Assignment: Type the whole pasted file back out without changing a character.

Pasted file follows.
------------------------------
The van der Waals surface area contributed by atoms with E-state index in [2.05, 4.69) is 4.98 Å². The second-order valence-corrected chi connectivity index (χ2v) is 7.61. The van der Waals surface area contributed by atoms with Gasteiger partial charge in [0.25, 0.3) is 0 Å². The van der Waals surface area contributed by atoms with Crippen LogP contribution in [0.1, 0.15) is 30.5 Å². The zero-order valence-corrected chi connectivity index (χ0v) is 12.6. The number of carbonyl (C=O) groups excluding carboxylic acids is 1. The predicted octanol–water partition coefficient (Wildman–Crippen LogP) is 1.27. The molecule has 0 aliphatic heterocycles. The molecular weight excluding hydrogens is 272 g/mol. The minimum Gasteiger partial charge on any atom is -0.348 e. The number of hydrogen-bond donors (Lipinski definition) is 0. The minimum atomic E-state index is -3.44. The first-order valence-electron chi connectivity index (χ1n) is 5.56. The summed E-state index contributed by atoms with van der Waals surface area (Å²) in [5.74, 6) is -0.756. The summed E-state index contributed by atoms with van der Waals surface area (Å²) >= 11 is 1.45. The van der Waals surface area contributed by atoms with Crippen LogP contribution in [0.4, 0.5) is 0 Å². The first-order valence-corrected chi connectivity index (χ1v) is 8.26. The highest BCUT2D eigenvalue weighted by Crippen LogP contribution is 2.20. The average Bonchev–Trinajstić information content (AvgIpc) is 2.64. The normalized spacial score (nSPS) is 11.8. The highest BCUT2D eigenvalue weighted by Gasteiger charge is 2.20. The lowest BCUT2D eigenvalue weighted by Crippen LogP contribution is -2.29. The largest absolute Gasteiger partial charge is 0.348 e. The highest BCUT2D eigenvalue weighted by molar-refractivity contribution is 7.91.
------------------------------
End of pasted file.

The van der Waals surface area contributed by atoms with E-state index in [2.05, 4.69) is 4.98 Å². The second-order valence-corrected chi connectivity index (χ2v) is 7.61. The van der Waals surface area contributed by atoms with Gasteiger partial charge in [0.25, 0.3) is 0 Å². The van der Waals surface area contributed by atoms with Crippen LogP contribution in [0.1, 0.15) is 30.5 Å². The zero-order valence-corrected chi connectivity index (χ0v) is 12.6. The number of carbonyl (C=O) groups excluding carboxylic acids is 1. The predicted octanol–water partition coefficient (Wildman–Crippen LogP) is 1.27. The molecule has 0 aliphatic heterocycles. The molecular weight excluding hydrogens is 272 g/mol. The minimum Gasteiger partial charge on any atom is -0.348 e. The number of hydrogen-bond donors (Lipinski definition) is 0. The minimum atomic E-state index is -3.44. The first-order valence-electron chi connectivity index (χ1n) is 5.56. The summed E-state index contributed by atoms with van der Waals surface area (Å²) in [5.74, 6) is -0.756. The summed E-state index contributed by atoms with van der Waals surface area (Å²) >= 11 is 1.45. The van der Waals surface area contributed by atoms with Crippen LogP contribution in [0.4, 0.5) is 0 Å². The first-order valence-corrected chi connectivity index (χ1v) is 8.26. The highest BCUT2D eigenvalue weighted by Crippen LogP contribution is 2.20. The average Bonchev–Trinajstić information content (AvgIpc) is 2.64. The normalized spacial score (nSPS) is 11.8. The highest BCUT2D eigenvalue weighted by Gasteiger charge is 2.20. The lowest BCUT2D eigenvalue weighted by Crippen LogP contribution is -2.29. The largest absolute Gasteiger partial charge is 0.348 e. The highest BCUT2D eigenvalue weighted by molar-refractivity contribution is 7.91.